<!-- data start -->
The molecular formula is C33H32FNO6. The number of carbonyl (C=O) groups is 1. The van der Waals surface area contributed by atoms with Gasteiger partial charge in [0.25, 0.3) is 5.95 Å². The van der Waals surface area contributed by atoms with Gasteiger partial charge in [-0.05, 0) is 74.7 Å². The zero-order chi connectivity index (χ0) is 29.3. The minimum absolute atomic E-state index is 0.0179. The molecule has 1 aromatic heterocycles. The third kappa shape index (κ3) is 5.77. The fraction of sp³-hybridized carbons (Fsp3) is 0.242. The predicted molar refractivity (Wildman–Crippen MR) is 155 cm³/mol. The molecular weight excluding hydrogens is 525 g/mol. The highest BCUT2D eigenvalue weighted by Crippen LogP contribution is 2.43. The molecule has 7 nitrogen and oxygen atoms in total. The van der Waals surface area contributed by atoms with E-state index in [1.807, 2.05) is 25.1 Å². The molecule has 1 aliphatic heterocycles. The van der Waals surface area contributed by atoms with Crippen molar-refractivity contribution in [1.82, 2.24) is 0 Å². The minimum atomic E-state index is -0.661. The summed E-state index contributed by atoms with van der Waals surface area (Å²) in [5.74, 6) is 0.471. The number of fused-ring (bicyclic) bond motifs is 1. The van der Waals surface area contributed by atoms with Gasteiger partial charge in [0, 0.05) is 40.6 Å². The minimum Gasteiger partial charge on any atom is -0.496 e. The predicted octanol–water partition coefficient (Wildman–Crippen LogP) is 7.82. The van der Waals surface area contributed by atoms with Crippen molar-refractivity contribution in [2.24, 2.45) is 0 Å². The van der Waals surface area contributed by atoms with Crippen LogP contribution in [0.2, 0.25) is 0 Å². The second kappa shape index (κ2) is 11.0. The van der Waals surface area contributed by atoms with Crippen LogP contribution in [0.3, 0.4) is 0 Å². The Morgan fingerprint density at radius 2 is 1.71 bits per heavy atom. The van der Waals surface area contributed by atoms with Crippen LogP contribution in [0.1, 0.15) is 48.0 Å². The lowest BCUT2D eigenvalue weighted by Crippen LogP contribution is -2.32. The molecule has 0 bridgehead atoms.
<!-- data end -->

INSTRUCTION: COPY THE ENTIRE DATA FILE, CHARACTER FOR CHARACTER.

The molecular formula is C33H32FNO6. The number of carbonyl (C=O) groups is 1. The van der Waals surface area contributed by atoms with Gasteiger partial charge in [0.25, 0.3) is 5.95 Å². The van der Waals surface area contributed by atoms with Gasteiger partial charge in [-0.05, 0) is 74.7 Å². The zero-order chi connectivity index (χ0) is 29.3. The minimum absolute atomic E-state index is 0.0179. The molecule has 1 aromatic heterocycles. The third kappa shape index (κ3) is 5.77. The fraction of sp³-hybridized carbons (Fsp3) is 0.242. The predicted molar refractivity (Wildman–Crippen MR) is 155 cm³/mol. The molecular weight excluding hydrogens is 525 g/mol. The highest BCUT2D eigenvalue weighted by Crippen LogP contribution is 2.43. The molecule has 7 nitrogen and oxygen atoms in total. The van der Waals surface area contributed by atoms with E-state index in [1.807, 2.05) is 25.1 Å². The molecule has 1 aliphatic heterocycles. The van der Waals surface area contributed by atoms with Crippen molar-refractivity contribution in [1.82, 2.24) is 0 Å². The minimum atomic E-state index is -0.661. The summed E-state index contributed by atoms with van der Waals surface area (Å²) in [5.74, 6) is 0.471. The number of fused-ring (bicyclic) bond motifs is 1. The van der Waals surface area contributed by atoms with Gasteiger partial charge in [0, 0.05) is 40.6 Å². The minimum Gasteiger partial charge on any atom is -0.496 e. The predicted octanol–water partition coefficient (Wildman–Crippen LogP) is 7.82. The van der Waals surface area contributed by atoms with Crippen molar-refractivity contribution in [2.24, 2.45) is 0 Å². The van der Waals surface area contributed by atoms with Crippen LogP contribution in [0.2, 0.25) is 0 Å². The second kappa shape index (κ2) is 11.0. The van der Waals surface area contributed by atoms with Crippen LogP contribution in [0.3, 0.4) is 0 Å². The Morgan fingerprint density at radius 2 is 1.71 bits per heavy atom. The van der Waals surface area contributed by atoms with Crippen LogP contribution in [0.1, 0.15) is 48.0 Å². The lowest BCUT2D eigenvalue weighted by Crippen LogP contribution is -2.32. The molecule has 0 bridgehead atoms.